Six venues—including the Fisht Olympic Stadium, which will host both the opening and closing ceremonies—form a circle comprising Sochi Olympic Park in the district of Adler. The neighboring Olympic Village, which sits on the shores of the Black Sea, will offer easy access for the thousands of athletes housed there. The cornerstone of the Coastal Cluster is a 40,000-capacity stadium, where 300 artists and circus performers will try to dazzle the world come February 7. The Fisht Olympic Stadium is the first large-scale structure in Russia with a translucent polycarbonate roof. Its open sides will offer spectators expansive views of both the Caucasus Mountains to the north and the Black Sea to the south. The cost of this enterprising edifice, which derives its name from nearby Mount Fisht, is an astounding $603.5 million. Situated 30 miles up into the Rosa Valley are the five venues of the Mountain Cluster—homes to alpine, freestyle and nordic skiing, as well as snowboarding and the sliding events. The venues are perched above the once sleepy mountain settlement of Krasnaya Polyana and the Mzymta River, which flows through it. Krasnaya Polyana, which sits like an amphitheater surrounded by the Caucasus Mountains, will be the heart of the alpine festivities; its colorful new hotels and burgeoning restaurants will surely be a hot spot during the Games. The stylish competition venues all hosted their first action during critical World Cup tests over the previous two winters. Competitors have given the courses and venues mostly flying colors, although there is one issue that’s worrying everyone: the weather. Athletes have been perplexed by the unpredictable and often bizarre conditions that tend to hamper events at the Krasnaya Polyana outdoor sites. Last February, for example, freestyle skiers, snowboarders, and organizers dealt with a wide-ranging spectrum of elements—rain, wind, sun, mild temperatures and snow—at a World Cup test event contested at the Rosa Khutor Extreme Park. “The [mogul] course is awesome, the course is incredible, but the conditions here are the worst I’ve ever seen,” U.S. mogul skier Patrick Deneen admitted. “It’s just crazy weather.” Russian aerials skier Assoli Slivets echoed similar thoughts… as well as a sense of humor: “I’m really happy this competition happened because this week we had rain, sun, warm, snow, everything but an earthquake…”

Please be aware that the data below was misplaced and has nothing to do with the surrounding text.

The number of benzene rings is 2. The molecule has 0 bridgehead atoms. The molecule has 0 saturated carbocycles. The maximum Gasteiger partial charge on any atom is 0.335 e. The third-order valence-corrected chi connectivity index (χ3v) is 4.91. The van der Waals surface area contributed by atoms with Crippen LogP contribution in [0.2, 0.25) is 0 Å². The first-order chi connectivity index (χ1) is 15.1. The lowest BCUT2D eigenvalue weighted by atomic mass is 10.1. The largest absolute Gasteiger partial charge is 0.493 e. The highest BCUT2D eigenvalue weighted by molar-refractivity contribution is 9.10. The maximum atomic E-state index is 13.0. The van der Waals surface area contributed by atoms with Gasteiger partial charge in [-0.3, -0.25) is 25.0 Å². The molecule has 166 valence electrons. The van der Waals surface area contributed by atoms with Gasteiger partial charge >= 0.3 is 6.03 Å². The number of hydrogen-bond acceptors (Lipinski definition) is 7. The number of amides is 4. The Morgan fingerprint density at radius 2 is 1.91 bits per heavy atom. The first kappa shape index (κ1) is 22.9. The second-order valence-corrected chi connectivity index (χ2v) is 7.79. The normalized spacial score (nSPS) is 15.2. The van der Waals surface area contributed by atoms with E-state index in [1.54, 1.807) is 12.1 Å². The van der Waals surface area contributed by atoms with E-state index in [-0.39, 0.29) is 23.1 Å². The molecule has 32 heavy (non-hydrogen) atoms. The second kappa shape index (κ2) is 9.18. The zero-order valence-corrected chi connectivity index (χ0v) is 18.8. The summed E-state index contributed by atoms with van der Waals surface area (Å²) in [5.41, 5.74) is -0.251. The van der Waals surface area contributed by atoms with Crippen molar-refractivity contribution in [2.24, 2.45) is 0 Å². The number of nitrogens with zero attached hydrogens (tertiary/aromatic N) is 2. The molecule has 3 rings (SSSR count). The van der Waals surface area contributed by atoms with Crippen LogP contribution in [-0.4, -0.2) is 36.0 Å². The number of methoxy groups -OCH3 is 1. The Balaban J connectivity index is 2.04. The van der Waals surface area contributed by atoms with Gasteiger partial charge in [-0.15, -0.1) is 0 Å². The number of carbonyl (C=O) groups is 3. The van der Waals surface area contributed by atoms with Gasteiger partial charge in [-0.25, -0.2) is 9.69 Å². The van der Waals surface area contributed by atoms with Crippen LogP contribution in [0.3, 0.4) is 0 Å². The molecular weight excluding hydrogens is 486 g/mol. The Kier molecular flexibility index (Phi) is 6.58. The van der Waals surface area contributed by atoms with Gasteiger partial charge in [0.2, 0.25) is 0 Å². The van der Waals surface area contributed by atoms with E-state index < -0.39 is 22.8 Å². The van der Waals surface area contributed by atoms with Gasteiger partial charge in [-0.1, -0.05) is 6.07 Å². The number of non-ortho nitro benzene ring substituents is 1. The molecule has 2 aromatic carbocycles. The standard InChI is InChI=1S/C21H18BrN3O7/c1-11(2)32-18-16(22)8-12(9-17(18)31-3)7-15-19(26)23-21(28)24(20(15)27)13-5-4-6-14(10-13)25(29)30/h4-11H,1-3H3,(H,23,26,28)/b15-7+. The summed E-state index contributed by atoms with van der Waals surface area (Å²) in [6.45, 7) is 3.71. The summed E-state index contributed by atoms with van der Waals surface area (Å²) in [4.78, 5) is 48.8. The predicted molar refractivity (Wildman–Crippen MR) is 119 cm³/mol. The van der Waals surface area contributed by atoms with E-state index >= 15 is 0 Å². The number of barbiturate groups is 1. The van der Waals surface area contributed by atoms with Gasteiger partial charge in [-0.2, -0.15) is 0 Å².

scene from Rosa Khutor Alpine Resort